Project's aim

The aim of this project is to improve the value chain of tuna handline fisheries by establishing a solar-powered central landing site for night fishing activities.

Location

Philippines

Technology

Solar Powered Central Landing Area for Night Fishing in the Lagonoy Gulf, Philippines

In the Philippines, improved fishing technologies and industrialised tuna fishing have become highly effective but this has come at a high ecological price, ultimately affecting fish stocks and, consequently, the income of fisherfolk. Handline fishing, due to its selective nature, reduces the impact on ecosystems and, at the same time, it is broad-based and inclusive in providing a highly profitable livelihood to tens of thousands of small-scale Filipino fisherfolk. 

Presently, small-scale fisherfolk land their catch indiscriminately in varying locations, sometimes on unsanitary beaching areas. However, the local action plan for addressing the sustainability of fisheries and good hygienic practices in fish handling advocates a centralised, sanitary landing area in order to efficiently monitor the volume of the catch and, ultimately, to make accurate assessments of present fish stocks for sound fisheries management.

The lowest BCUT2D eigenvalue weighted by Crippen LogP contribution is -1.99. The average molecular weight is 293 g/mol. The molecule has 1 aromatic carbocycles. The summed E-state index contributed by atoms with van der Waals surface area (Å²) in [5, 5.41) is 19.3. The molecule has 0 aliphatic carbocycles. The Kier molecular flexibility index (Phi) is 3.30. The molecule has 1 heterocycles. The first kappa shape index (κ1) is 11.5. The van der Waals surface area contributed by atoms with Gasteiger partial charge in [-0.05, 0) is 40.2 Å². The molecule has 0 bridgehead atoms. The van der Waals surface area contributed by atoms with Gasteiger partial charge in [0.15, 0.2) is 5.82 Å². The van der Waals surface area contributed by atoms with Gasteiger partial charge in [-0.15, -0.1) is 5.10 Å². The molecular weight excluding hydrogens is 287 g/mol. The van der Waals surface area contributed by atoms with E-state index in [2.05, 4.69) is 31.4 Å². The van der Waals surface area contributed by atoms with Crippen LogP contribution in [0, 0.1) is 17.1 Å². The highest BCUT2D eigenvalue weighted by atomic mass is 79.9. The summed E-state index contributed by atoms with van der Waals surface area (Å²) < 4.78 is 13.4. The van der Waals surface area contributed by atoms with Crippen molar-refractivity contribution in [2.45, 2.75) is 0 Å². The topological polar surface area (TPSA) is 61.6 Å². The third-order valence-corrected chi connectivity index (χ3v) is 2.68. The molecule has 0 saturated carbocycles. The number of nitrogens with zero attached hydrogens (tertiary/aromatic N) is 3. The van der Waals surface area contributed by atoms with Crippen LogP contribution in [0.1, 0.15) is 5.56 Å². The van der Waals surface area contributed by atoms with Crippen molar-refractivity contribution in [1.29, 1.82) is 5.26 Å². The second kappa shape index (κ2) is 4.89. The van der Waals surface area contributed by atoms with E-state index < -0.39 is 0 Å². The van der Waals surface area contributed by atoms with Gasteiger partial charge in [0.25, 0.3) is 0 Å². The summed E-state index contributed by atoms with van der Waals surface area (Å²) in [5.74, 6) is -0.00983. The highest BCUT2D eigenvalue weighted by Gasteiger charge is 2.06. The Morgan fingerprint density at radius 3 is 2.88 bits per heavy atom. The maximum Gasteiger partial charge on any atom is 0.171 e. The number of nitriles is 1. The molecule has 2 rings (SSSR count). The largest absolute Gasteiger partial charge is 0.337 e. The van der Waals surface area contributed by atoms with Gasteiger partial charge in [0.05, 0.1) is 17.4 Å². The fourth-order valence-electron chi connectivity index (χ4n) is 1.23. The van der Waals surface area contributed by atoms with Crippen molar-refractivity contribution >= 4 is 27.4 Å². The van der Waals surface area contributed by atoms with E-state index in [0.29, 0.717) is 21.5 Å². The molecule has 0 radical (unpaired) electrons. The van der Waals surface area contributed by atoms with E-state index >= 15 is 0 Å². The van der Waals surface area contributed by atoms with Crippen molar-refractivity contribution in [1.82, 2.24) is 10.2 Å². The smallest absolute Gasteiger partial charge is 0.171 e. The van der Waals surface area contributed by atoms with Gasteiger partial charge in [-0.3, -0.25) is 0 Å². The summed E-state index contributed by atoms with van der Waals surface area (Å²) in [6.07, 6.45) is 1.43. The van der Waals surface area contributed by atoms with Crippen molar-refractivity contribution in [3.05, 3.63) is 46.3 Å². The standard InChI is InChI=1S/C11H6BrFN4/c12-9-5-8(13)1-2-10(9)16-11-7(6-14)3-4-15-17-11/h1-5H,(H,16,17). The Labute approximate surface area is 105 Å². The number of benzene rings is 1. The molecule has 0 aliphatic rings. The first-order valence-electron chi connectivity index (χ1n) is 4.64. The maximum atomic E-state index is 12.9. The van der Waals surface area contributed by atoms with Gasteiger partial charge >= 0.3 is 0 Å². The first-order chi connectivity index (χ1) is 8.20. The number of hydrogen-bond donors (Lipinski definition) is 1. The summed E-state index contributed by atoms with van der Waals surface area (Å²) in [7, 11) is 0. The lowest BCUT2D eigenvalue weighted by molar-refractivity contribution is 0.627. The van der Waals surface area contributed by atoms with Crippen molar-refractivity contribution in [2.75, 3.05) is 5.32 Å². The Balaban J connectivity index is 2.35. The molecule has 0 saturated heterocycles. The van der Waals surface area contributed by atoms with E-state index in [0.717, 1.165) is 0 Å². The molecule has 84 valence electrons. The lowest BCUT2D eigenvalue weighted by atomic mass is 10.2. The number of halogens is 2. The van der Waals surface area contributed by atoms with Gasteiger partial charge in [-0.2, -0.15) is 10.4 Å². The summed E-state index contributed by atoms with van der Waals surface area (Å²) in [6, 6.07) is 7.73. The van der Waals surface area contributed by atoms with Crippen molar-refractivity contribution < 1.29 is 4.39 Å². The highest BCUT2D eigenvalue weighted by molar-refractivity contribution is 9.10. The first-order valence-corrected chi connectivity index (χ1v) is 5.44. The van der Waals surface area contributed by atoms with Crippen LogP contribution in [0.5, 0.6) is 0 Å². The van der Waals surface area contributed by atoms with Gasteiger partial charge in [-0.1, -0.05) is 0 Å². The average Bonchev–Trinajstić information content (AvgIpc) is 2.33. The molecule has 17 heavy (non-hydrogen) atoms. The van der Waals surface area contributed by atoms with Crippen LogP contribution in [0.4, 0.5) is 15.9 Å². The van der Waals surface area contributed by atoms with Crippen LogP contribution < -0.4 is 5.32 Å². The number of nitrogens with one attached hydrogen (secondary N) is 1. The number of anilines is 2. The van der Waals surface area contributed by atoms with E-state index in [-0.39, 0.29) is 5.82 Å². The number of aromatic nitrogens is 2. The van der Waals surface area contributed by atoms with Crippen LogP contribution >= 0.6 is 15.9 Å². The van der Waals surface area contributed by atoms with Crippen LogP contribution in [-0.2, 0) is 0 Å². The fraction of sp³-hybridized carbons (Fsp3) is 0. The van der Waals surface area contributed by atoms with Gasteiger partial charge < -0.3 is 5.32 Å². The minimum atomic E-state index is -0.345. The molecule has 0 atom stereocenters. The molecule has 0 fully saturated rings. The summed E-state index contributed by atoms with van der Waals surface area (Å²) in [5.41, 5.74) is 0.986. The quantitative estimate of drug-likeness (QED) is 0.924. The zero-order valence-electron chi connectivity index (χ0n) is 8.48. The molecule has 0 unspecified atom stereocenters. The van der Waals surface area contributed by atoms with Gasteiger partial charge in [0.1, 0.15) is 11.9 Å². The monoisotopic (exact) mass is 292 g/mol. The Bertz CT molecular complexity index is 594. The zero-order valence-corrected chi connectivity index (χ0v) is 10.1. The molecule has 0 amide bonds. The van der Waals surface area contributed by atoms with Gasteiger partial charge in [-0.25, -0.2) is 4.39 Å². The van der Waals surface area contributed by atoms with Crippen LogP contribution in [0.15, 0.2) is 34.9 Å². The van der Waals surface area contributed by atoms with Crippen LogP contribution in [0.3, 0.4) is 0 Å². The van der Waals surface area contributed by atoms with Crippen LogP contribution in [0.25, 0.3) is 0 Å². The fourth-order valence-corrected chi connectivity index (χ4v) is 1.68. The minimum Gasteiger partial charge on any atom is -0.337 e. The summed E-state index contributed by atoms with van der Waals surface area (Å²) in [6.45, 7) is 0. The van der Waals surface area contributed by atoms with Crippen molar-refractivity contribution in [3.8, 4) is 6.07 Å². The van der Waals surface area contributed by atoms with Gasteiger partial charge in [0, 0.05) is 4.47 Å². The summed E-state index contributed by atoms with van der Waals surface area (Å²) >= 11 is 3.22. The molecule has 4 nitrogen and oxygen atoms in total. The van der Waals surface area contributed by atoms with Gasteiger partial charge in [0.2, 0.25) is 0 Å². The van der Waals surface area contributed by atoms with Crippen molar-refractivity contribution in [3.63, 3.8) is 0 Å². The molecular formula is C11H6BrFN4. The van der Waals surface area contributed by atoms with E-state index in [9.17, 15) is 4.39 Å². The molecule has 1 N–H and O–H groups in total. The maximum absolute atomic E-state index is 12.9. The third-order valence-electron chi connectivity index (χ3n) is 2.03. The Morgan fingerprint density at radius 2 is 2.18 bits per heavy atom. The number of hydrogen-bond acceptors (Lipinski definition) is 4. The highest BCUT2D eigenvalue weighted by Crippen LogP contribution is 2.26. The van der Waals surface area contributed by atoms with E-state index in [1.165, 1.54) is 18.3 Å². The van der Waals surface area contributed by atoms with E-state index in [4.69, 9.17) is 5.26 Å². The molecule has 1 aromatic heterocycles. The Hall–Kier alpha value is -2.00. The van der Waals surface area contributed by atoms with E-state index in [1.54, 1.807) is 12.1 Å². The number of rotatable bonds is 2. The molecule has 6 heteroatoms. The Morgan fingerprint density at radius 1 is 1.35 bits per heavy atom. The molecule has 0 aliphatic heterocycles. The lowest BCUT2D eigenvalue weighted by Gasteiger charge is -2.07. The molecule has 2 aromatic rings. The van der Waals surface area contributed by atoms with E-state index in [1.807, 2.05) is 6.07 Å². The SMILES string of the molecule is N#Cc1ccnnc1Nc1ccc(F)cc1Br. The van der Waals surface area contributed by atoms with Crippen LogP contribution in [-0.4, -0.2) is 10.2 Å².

The aim of this project is to improve the value chain of tuna handline fisheries by establishing a solar-powered central landing site for night fishing activities. This will make use of battery array and light-emitting diode (LED) technology. A centralised area for fisherfolk to offload their catch will ensure the freshness and quality of all landed tuna, which will safeguard stable prices and, accordingly, ensure a steady income stream for small-scale fisherfolk. 

Furthermore, the project will explore the potential for using the excess energy for value-added activities such as the post-harvest processing of tuna products. The project partners are Kabang Kalikasan ng Pilipinas Foundation, Inc. / WWF PhilippinesPhilips and the Municipality of San Jose.